Logos Bible Software
Products>Library of Early American History (4,977 docs.)

Library of Early American History (4,977 docs.)

  • Format:Digital



With nearly 5,000 texts spanning from 1640 to 1800, this library comprises the foundational documents and publications of colonial and revolutionary-era American culture.

Encompassing the definitive historical texts from the Evans Early American Imprints archive, this library includes almanacs, newspapers, charters, laws, narratives, novels, pamphlets, plays, sermons, tracts, treaties, and more.

Hand-picked by the American Antiquarian Society, these fundamental documents provide a panoramic view of life in early America. Trace the development of American culture. Study the impacts of political, economic, and scientific developments on everyday life. Better understand early Americans’ perspectives on significant issues such as health, religion, and government.

This comprehensive array of primary-source documents provides valuable insights into colonial and revolutionary-era America.

Study with the Best Research Tools

Logos’ features help you go deeper in your research. Read related texts together, scrolling side-by-side. Gather further clarification by instantly jumping to lexicons and dictionaries. Take your study with you using tablet and mobile apps. With Logos, the most efficient research tools are in one place, so you get the most out of your study.

You’ll definitely be interested in the Thomas Jefferson Collection (5 vols.)!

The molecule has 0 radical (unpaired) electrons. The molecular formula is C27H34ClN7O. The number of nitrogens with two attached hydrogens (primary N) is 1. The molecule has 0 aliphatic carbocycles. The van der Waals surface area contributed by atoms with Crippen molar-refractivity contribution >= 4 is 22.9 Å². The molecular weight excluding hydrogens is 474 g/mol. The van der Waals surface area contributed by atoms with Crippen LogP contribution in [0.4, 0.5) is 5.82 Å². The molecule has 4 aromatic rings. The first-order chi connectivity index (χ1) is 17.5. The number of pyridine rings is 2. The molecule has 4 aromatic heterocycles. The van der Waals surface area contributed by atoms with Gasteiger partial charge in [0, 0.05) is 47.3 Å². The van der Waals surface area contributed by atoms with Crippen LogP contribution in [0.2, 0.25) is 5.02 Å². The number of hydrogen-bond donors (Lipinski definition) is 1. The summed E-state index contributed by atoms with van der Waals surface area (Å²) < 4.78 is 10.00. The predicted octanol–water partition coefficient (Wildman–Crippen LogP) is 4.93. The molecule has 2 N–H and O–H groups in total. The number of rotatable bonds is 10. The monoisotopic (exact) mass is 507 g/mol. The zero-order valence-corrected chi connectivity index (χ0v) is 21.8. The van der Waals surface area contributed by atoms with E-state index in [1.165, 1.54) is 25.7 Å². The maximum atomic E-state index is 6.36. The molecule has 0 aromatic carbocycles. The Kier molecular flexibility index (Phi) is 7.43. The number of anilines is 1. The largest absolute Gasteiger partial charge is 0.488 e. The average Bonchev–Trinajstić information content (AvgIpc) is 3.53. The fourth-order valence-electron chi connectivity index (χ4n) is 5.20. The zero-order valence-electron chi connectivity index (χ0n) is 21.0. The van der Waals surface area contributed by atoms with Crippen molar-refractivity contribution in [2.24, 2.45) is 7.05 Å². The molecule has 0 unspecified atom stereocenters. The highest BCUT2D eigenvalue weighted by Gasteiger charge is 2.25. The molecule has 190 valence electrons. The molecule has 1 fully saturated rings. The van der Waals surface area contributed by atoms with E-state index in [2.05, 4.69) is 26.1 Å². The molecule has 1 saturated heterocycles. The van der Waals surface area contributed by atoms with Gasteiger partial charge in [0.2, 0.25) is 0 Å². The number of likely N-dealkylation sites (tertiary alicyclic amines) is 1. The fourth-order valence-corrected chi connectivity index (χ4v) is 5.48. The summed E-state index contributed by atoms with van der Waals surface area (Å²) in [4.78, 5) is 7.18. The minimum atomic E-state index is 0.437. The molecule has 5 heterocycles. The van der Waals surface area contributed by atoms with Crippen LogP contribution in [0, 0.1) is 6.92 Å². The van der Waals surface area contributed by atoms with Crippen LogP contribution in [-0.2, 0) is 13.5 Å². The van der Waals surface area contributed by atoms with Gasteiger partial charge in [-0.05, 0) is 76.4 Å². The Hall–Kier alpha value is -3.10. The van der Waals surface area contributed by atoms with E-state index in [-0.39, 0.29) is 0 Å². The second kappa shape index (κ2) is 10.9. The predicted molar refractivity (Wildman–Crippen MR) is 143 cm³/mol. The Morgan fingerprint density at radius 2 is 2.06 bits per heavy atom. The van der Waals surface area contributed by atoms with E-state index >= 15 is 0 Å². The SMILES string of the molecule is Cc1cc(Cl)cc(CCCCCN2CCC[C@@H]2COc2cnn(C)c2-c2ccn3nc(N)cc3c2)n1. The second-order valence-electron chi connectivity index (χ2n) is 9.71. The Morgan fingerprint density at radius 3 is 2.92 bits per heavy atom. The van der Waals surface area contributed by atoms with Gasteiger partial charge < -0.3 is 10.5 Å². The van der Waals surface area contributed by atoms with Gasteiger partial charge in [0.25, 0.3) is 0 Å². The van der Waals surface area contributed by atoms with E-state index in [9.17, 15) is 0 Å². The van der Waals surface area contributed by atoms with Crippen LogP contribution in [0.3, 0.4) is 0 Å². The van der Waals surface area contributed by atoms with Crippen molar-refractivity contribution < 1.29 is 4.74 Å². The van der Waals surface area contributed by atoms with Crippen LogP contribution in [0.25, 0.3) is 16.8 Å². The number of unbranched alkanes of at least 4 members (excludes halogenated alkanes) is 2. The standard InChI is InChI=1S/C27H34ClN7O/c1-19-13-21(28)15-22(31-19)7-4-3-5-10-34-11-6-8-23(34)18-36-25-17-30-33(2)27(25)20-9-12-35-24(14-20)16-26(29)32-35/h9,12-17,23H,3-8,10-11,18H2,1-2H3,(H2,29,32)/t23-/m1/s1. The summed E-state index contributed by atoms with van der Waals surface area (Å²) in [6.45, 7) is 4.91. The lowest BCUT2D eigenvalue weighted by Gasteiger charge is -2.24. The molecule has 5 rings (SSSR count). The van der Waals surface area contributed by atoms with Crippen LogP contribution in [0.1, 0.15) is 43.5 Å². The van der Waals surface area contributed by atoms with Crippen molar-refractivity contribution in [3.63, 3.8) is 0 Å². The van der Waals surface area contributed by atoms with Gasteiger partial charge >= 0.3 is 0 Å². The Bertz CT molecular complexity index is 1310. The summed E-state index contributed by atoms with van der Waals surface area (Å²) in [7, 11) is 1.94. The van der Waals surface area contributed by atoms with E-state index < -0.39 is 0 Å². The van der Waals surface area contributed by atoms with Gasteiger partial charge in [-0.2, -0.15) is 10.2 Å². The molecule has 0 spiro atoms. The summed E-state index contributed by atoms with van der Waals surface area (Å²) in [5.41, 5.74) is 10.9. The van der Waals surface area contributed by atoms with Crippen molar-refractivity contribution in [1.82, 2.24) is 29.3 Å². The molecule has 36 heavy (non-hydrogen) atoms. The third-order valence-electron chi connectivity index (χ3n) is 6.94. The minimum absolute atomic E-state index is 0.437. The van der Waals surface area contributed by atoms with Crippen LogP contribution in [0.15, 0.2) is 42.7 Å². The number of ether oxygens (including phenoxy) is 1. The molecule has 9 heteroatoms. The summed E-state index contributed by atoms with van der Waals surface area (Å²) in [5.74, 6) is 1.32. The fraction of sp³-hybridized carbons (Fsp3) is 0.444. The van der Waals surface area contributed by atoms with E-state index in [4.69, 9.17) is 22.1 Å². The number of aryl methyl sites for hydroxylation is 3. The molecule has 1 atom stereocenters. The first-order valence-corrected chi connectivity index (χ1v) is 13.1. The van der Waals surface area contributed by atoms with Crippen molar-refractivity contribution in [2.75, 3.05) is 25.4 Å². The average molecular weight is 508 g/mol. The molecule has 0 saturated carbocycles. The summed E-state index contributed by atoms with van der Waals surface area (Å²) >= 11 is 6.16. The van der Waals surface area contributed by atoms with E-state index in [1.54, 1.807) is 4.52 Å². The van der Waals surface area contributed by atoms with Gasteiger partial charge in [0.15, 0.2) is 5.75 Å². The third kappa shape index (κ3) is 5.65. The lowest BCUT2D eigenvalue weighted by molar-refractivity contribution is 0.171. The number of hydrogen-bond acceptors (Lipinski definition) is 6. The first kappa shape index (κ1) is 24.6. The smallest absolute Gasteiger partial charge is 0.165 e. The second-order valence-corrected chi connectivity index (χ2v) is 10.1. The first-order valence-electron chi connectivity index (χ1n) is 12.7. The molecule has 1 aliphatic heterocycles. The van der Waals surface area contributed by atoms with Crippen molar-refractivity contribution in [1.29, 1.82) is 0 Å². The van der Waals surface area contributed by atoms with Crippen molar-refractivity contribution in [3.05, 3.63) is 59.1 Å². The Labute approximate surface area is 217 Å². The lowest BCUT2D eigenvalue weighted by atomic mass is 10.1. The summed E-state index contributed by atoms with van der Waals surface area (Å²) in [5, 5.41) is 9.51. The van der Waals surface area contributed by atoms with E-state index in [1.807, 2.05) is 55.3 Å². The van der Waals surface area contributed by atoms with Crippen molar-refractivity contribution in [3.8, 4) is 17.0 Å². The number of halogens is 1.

• Includes 4,977 primary-source texts
  • Spans from 1640 to 1800
  • Provides a panoramic view of colonial and revolutionary-era American life
  • Title: Library of Early American History
  • Documents: 4,977
  • Series: Evans-TCP: Evans Early American Imprints
  • Publisher: Text Creation Partnership
  • Resource Type: Historical Documents
  • Topic: United States History
Value if sold separately
||Partially included
Value if sold separately
Total value if sold separately:
Please Note

This large collection of texts is batch-processed from high-quality transcriptions created as part of an academic archival process. The large number of texts, and the smaller market for each individual text, means that Logos cannot yet give individual attention to each document the way we do for most Logos Editions. The batch-processing will tag Bible references present in standard formats and perform limited tagging, but most texts will not get individual attention or editorial work. You will find untagged references, antiquated spelling, and literal presentation of archaic conventions in writing and typesetting. In time we hope to revisit these texts (based on use and our continuing maintenance program) and add more tagging and editorial work.